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(The Telegraph) McKinsey has slashed their forecasts for the world’s energy use even as global economic growth climbs Global oil demand could peak by the end of the next decade even as global economic growth climbs.

The latest downward revision to forecasts, from consulting firm McKinsey, could leave major new investments uneconomic if demand for energy fails to meet expectations.

McKinsey said it has cut its forecast for growth in demand to 0.8pc a year to 2040, “well below mainstream base case perspectives”, including its own estimate of 1.1pc made last year.

Demand for oil is expected to grow even more slowly beyond 2025, with the research pointing to a possible peak of 100m barrels a day by 2030, from current levels of 94m.

The industry is mired in debt after the plunge in oil prices in recent years.

McKinsey’s Occo Roelofsen said despite an expected increase in global population of around 36pc, and a doubling in global gross domestic product (GDP), shifting energy sector dynamics are set to depress energy demand.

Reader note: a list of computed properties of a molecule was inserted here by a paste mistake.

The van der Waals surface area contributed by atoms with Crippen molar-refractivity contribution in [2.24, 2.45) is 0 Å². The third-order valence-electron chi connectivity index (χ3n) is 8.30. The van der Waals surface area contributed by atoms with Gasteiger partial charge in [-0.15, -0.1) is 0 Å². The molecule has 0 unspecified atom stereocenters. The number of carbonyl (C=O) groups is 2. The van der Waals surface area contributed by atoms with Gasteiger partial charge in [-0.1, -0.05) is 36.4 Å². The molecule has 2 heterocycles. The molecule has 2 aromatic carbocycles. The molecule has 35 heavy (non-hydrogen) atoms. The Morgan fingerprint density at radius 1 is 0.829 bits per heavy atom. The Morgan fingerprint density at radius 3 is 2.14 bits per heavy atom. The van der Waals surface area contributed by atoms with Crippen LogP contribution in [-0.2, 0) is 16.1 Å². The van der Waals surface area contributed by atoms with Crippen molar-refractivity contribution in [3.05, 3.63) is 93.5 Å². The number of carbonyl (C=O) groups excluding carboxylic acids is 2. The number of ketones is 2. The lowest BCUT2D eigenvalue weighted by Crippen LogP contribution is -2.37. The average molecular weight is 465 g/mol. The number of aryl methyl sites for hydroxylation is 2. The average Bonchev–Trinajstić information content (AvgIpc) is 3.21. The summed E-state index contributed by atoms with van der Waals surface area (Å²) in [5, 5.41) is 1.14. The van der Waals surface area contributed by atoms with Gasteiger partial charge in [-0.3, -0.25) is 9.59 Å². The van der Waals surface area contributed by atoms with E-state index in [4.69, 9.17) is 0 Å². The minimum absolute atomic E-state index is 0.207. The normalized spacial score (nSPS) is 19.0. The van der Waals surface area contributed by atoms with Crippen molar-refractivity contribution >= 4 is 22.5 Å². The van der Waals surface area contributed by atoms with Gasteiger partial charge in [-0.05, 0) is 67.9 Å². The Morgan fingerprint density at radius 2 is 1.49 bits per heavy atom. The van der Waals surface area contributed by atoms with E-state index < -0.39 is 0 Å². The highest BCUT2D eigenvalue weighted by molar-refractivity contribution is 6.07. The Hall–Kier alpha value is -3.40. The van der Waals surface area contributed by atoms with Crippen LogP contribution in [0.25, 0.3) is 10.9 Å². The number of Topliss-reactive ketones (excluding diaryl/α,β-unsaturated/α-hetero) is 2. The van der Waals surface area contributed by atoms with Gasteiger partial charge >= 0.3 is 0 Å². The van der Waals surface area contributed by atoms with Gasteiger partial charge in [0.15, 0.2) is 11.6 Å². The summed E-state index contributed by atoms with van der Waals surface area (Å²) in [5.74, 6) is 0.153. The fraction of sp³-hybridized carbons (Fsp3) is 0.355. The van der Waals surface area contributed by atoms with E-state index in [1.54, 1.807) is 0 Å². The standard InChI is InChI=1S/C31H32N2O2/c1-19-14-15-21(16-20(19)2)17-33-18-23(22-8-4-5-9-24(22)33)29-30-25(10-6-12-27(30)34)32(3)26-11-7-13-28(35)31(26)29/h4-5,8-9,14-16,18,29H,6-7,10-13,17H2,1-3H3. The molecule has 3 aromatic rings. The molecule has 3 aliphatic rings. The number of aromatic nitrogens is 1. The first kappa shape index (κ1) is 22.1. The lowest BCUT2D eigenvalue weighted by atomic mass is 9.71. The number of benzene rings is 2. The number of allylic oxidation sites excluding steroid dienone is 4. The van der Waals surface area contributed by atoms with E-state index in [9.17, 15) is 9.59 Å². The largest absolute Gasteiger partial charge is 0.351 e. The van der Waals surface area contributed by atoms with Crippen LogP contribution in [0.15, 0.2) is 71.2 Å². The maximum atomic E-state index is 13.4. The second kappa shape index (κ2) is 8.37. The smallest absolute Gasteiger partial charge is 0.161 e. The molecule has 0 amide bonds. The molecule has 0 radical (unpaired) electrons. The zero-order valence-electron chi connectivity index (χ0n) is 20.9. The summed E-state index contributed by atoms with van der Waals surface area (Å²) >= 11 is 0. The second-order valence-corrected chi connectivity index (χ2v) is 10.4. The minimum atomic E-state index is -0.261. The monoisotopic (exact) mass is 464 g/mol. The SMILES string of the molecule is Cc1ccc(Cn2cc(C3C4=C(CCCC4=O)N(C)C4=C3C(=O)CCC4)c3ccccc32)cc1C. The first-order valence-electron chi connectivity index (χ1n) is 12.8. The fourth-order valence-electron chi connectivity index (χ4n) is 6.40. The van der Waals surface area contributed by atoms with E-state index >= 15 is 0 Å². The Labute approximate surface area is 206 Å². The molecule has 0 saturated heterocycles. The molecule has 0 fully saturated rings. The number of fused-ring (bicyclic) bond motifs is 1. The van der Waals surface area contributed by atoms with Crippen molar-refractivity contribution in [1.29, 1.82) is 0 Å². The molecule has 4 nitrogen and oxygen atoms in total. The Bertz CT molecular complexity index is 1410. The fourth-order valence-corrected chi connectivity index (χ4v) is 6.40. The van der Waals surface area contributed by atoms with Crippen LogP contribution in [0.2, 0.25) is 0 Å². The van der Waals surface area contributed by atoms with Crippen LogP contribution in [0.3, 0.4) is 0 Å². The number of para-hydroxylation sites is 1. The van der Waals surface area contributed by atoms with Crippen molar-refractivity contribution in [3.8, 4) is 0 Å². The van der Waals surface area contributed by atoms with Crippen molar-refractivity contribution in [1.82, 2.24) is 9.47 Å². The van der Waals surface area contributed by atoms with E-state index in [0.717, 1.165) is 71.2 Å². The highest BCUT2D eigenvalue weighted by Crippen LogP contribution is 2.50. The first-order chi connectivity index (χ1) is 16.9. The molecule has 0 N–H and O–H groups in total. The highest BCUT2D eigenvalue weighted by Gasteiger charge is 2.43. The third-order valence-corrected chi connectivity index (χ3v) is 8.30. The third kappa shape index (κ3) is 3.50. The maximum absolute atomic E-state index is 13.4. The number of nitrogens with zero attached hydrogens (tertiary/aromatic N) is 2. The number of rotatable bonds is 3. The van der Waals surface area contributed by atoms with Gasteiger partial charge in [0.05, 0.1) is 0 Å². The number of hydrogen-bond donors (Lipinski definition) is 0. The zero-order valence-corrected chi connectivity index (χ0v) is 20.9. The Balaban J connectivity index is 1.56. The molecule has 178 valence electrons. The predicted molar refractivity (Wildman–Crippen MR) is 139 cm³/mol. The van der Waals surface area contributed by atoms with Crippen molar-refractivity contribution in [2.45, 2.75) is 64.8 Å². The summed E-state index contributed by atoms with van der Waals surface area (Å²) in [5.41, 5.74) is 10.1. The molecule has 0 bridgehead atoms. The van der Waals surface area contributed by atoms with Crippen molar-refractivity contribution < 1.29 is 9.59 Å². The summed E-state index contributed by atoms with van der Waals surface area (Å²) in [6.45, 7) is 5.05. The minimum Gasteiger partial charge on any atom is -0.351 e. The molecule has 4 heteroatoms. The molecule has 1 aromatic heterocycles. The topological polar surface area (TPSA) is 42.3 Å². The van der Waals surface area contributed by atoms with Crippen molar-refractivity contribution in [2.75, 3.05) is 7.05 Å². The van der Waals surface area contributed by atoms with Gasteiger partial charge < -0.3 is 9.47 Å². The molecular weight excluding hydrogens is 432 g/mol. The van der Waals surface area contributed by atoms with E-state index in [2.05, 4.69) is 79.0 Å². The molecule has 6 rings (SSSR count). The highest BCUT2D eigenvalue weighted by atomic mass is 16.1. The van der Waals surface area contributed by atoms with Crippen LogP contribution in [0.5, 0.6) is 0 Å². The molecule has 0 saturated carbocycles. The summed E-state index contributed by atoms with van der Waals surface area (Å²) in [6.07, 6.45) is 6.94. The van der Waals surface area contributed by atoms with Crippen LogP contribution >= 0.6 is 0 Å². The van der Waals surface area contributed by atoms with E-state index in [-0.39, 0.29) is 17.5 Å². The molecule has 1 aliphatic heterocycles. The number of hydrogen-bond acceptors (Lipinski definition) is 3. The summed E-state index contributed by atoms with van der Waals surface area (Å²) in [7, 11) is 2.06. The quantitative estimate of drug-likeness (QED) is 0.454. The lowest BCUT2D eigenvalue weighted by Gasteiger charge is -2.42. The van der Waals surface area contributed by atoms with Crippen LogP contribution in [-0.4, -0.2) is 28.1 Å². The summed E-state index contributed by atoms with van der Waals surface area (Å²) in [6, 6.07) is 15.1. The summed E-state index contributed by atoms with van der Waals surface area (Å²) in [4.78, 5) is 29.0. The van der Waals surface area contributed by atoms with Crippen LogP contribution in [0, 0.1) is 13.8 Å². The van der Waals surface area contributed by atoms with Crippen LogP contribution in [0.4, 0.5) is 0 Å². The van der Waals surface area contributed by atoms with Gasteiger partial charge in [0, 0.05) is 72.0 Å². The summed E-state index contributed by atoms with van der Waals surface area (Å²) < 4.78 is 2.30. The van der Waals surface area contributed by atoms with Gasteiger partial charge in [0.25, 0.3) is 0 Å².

“ This change is driven by three factors: first, overall GDP growth is structurally lower as the population ages; second, the global economy is shifting away from energy-intense industry towards services; and third, energy efficiency continues to improve significantly,” he said. “Peak oil demand could be reached around 2030. ” “Peak oil demand could be reached around 2030. This has major implications for the global energy balance, oil market dynamics and the oil industry,” said McKinsey’s Occo Roelofsen Meanwhile growth in electricity demand will outstrip other sources of energy by more than two to one, due to the steady “electrification” of building and industry in China and India.